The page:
According to sources close to these competitions, a group of entrepreneurs in Nevada owns, or at one time owned, these properties. In 2008, one of the members of the group, Las Vegas businessman Rick Weisner, began posting an offer for people to own their own film festival on the Withoutabox message boards. For a price in the thousands, Weisner and his associates would hand over the intellectual property, name, website and all publicity materials needed to run one, including templates for press releases and e-mails to filmmakers, the different award categories and a listing on Withoutabox.
For the people who bought in, the thrill of running a film festival quickly faded to horror when they realized how hard it was, which led some to change their properties to mere online competitions and others to rename them “film awards” with a dinner/networking event for the winners.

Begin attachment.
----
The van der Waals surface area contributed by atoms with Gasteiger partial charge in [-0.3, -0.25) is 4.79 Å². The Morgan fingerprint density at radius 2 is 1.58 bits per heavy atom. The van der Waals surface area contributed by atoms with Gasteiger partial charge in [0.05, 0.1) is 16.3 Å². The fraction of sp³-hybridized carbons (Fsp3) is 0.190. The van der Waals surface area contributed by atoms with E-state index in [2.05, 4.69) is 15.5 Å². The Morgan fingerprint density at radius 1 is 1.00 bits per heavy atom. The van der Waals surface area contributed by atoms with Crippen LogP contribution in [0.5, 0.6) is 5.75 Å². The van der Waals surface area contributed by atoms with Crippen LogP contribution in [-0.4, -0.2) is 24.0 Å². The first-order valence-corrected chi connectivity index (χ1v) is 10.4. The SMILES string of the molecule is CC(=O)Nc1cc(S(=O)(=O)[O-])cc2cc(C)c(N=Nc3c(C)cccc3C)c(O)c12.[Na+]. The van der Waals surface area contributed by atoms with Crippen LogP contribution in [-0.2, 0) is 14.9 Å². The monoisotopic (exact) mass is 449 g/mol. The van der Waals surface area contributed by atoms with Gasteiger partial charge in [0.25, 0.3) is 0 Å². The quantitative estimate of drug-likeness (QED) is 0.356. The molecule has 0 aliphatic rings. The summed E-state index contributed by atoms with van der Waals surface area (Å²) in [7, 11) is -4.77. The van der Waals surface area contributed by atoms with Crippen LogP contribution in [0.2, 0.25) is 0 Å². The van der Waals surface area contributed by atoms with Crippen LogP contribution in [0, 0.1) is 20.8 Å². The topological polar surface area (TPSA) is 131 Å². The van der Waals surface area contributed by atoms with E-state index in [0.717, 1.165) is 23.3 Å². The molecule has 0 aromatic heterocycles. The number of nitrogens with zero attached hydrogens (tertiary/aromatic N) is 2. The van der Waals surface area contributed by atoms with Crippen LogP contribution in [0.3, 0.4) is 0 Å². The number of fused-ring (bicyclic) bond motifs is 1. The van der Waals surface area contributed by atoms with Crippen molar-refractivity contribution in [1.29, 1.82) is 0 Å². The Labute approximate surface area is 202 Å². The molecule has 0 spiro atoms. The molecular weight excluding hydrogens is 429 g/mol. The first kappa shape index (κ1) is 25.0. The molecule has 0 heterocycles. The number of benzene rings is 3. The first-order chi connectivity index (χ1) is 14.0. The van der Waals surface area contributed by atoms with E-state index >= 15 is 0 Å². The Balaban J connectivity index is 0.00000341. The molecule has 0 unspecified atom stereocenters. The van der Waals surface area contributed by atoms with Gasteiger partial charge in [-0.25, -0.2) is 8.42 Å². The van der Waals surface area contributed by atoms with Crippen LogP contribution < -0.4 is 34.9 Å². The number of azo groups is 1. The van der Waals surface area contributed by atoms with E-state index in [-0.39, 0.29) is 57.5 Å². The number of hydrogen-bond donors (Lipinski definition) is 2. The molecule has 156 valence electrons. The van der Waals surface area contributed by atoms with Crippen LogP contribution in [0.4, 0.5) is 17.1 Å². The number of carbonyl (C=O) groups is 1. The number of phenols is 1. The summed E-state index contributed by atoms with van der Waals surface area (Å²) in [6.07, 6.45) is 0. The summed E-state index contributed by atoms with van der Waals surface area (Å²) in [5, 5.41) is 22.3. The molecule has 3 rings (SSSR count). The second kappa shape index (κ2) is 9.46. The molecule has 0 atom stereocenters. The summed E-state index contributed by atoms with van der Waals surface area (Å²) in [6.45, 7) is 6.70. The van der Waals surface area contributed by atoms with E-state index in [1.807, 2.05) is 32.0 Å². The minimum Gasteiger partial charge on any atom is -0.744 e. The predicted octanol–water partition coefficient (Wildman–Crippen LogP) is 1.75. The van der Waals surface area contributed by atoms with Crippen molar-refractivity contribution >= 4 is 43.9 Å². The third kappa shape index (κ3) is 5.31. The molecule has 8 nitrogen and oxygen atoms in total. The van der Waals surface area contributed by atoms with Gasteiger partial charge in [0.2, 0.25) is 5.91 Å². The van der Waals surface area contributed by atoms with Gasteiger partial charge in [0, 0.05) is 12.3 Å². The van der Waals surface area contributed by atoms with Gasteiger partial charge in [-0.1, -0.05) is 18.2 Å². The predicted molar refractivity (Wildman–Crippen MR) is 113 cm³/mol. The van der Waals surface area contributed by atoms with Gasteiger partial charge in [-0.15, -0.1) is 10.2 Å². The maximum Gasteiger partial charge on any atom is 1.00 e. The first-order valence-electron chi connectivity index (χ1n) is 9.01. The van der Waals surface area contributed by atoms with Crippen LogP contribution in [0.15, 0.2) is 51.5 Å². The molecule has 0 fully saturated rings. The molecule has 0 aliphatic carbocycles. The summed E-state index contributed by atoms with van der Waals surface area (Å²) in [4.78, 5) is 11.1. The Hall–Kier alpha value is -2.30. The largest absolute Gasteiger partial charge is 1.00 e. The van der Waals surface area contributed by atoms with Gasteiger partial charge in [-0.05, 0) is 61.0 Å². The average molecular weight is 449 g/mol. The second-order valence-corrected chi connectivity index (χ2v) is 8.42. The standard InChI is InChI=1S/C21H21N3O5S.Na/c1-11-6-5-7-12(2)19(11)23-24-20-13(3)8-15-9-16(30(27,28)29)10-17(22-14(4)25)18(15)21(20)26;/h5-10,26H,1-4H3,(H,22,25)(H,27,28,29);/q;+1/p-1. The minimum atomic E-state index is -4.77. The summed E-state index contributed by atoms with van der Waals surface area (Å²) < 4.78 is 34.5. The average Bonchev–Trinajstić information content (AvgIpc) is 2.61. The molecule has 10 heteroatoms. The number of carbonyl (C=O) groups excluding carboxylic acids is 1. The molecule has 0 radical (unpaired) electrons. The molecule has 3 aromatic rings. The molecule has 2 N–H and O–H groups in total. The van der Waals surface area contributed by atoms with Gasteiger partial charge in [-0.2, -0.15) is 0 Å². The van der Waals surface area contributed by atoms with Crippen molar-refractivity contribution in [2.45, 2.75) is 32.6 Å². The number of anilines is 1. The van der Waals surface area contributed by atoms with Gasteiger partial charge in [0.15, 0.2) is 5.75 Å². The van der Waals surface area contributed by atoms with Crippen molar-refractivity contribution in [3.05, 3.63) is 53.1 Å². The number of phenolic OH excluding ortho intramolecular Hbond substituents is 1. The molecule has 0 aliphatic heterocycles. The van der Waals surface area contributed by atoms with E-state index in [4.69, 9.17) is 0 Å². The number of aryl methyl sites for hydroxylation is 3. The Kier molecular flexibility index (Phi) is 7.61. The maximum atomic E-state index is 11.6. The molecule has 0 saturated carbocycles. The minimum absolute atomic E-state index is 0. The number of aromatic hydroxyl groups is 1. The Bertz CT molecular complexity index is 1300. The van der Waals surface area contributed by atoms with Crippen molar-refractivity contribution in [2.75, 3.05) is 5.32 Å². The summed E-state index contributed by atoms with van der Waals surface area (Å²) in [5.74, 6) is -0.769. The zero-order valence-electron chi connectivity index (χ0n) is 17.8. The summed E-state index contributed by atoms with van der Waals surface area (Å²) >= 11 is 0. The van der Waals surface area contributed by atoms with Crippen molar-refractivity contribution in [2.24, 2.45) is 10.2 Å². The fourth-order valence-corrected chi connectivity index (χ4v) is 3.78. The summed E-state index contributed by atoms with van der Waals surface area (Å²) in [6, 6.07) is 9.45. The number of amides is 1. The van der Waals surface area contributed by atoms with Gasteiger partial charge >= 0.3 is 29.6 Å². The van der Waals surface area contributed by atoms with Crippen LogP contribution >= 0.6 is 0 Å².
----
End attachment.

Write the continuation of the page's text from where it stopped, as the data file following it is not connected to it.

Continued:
That’s what James Nicholas, a Los Angeles fire fighter and self-described movie fanatic, did after seeing the Withoutabox post and buying the La Jolla Film Festival: He renamed it the California Film Awards. (A spokesperson for Withoutabox would not comment on “details of our associations with current and former customers.”)
The juries for these competitions hardly seem high-end or legitimate. Indiewire has obtained the text of a Craigslist ad used to seek out jury members for one of the competitions. It states that they are volunteer positions and that each juror will receive several films and a form to fill out to rate each film and provide detailed assessments of its strengths and weaknesses. Though the ad asks for industry professionals, a source close to the competition says that mostly mere film enthusiasts answer the ads, though some script readers do, too.